Monday, October 24, 2022

An Introduction to Philemon

By Jeff Arnette


    Paul’s letter to Philemon has often been overlooked. Some people even wonder why it is even included in the Bible. Truthfully, it’s a short letter comprised of only 25 verses but it’s a letter filled with heart and message of Jesus. From beginning to end, it’s concerned with showing love, second chances, and mercy to those who need it most.

    Apparently, Onesimus had run away from his Philemon, ended up in prison for it, and probably stolen things from him (Philemon 18). Yet, God in his wonderful providence and grace, had brought him to the precipice of a new and better life. While in prison he met a man named Paul who preached Jesus to him and then spent time mentoring and teaching the runaway. As it turns out, Paul knew Philemon and strongly felt that reconciliation was in order.

    Throughout this short letter four themes stand out for us to learn.

    First, is the message of reconciliation. As I mentioned earlier, reconciliation is a main part of the gospel message. By faith and obedience Onesimus has been reconciled to God and now another reconciliation had to take place. To live his new faith in Jesus, it was necessary for him to return to Philemon.

    Second, true Christian love stands out for us. Instead of demanding he accept Onesimus back or even release him to work with Paul, he appeals to Philemon reminding him of his love for Jesus and Paul. Then he recommends that he extend that same level of love to his new brother.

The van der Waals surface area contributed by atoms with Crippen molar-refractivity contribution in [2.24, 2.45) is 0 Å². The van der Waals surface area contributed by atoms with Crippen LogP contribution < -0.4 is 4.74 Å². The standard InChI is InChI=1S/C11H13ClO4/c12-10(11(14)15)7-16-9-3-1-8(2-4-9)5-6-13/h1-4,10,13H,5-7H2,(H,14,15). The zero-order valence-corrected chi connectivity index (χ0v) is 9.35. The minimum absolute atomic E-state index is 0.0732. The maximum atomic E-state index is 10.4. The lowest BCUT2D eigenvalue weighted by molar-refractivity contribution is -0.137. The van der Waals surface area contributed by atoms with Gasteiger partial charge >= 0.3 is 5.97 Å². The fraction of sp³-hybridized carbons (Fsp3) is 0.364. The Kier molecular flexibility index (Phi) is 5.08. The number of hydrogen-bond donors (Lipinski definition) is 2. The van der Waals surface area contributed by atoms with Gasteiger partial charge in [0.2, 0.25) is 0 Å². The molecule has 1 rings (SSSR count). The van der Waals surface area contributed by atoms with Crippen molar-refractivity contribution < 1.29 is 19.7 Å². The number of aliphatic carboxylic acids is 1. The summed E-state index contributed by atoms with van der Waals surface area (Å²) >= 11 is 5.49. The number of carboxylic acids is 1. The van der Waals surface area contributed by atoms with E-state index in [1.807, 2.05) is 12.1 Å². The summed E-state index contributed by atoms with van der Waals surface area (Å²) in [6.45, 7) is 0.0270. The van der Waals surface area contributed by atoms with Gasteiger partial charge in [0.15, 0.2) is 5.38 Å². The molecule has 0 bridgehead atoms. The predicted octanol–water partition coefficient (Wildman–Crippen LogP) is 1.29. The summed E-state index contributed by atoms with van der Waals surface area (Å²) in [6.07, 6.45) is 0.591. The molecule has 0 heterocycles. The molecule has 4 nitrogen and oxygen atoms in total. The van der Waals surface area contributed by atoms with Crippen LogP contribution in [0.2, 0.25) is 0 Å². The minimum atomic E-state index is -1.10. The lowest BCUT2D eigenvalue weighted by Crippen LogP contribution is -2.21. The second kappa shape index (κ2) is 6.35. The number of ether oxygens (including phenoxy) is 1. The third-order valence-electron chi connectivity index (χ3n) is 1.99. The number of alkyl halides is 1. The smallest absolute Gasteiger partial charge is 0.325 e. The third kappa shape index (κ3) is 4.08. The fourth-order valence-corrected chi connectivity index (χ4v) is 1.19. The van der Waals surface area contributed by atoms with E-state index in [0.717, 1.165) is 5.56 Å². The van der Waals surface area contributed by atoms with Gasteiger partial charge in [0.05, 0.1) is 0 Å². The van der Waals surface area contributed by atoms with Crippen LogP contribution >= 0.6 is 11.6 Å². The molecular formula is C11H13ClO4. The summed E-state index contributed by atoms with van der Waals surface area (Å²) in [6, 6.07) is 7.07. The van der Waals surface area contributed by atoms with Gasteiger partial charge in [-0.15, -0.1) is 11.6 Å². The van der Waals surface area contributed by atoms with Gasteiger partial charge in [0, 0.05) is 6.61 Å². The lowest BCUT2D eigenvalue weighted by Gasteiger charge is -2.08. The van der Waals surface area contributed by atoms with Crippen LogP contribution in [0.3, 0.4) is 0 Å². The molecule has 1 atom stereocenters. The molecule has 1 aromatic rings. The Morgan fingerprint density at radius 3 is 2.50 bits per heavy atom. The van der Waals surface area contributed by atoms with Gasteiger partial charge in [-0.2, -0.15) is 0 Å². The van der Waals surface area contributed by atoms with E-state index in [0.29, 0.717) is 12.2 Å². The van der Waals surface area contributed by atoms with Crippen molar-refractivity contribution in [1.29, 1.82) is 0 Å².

Third, the importance of repentance is seen clearly. Repentance plays an important role in Philemon. True repentance always rights wrongs, seeks to correct the sins of the past, and to generally improve our lives by living by Jesus’ standards. Onesimus had wronged Philemon and as much as Paul valued and wanted to keep him close, he knew that this was necessary for true repentance.

    Fourth, we see the power of the gospel to change eternities and lives. Before his obedience to the gospel, Onesimus was useless but now in Christ he is useful. Before he was a runaway slave but now, he is a beloved brother. Like Onesimus this was all of us at some point. Desperately needing acceptance and change and the gospel gives that to us. This is a truth that we must accept for ourselves and for others. Change is possible.

    Let me encourage you to read this letter again and as you do, take note of the way the fruit of the Spirit stands out so beautifully.

- Jeff Arnette preaches for the Central Haywood church of Christ, Clyde, NC.  He may be contacted through the congregation's website:

No comments:

Post a Comment